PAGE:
But sometimes it’s hard (or always it’s hard), so I’ll make another latte and stare at the screen and wonder whether I can shake the story from my brain like water from my ear. (I can’t.)

When the words really won’t come, I create a scene sketch: major events, character arc, setting, and bits of dialogue. It’s enough direction to get me going.

It goes on and on like that for weeks and months and what feels like centuries until, blessedly, I peel off a sheet mask and get to revise.

Now I really do see double rainbows and snuggly puppy dogs.

I don’t need sheet masks or glowing skin because I am on fire. And people on fire don’t waste time lining up mask eye holes.

Instead, I sit down at my computer and make a list of everything wrong with my book. This isn’t hard to do. I’ve been keeping the list in my head since page one.

And that’s how it goes: Working from biggest changes to sentence-level edits, I move through the manuscript until it’s polished. This is fueled by lattes, yes, but also decaf green tea because it’s less expensive and also more practical for nighttime writing.

Sometimes, I’m happy for my process. Like during revisions, when I’m tidying things up and finally seeing the book I imagined in the beginning. Other times I hate it—during those days words won’t come or when they’re the wrong words, or when I feel like the vision in my head doesn’t match the story on the page. But it’s like my critique partner jokes: “Get used to it. We can’t change our process.”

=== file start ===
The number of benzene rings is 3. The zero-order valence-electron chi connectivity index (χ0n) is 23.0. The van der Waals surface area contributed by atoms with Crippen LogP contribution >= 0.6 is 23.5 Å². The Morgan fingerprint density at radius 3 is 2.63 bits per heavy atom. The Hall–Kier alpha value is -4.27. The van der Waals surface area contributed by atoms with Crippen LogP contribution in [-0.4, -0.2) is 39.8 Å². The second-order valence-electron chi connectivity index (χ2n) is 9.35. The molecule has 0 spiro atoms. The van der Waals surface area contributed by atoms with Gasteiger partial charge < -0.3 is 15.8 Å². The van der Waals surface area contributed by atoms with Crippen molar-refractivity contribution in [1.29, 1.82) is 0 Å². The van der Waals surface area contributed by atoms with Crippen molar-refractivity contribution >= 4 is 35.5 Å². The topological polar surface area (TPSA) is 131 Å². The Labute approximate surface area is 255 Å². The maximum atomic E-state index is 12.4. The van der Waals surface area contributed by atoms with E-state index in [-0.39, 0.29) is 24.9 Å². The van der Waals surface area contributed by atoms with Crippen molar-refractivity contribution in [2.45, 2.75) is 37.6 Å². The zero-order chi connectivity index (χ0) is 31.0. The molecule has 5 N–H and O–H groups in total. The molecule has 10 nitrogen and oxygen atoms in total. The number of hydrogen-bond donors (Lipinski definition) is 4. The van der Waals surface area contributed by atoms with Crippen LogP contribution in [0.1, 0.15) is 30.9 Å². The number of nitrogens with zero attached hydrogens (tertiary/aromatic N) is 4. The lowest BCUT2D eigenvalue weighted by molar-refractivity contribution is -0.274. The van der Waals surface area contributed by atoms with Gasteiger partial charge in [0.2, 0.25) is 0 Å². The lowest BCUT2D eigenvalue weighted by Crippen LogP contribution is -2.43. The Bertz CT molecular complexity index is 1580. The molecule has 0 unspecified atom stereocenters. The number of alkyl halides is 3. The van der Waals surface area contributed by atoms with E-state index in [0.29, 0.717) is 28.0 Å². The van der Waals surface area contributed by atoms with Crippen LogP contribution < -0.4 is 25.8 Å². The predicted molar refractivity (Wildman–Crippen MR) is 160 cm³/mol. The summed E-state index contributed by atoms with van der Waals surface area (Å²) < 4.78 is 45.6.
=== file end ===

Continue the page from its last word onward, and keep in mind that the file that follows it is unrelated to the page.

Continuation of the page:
Guest Post: Danika Stone

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Hello everyone! How are you all doing? Today I am participating in the Sunday Street Team to promote Danika’s lastest book Internet Famous. Below is the guest post, info about the book, and some info about the author!

Guest Post: 

 

  • Playlist for the book:

 

  1. “First”, Cold War Kids
  2. “Gold Guns Girls”, Metric
  3. “Here”, Alessia Cara
  4. “Settle Down”, Kimbra
  5. “Goodnight and Go”, Imogen Heap
  6. “Feel Good Inc.”, Gorrillaz
  7. “Dreams”, Beck
  8. “Spirits”, The Strumbellas
  9. “Genghis Khan”, Miike Snow
  10. “How Do You Feel Now”, Joywave

 

About the book: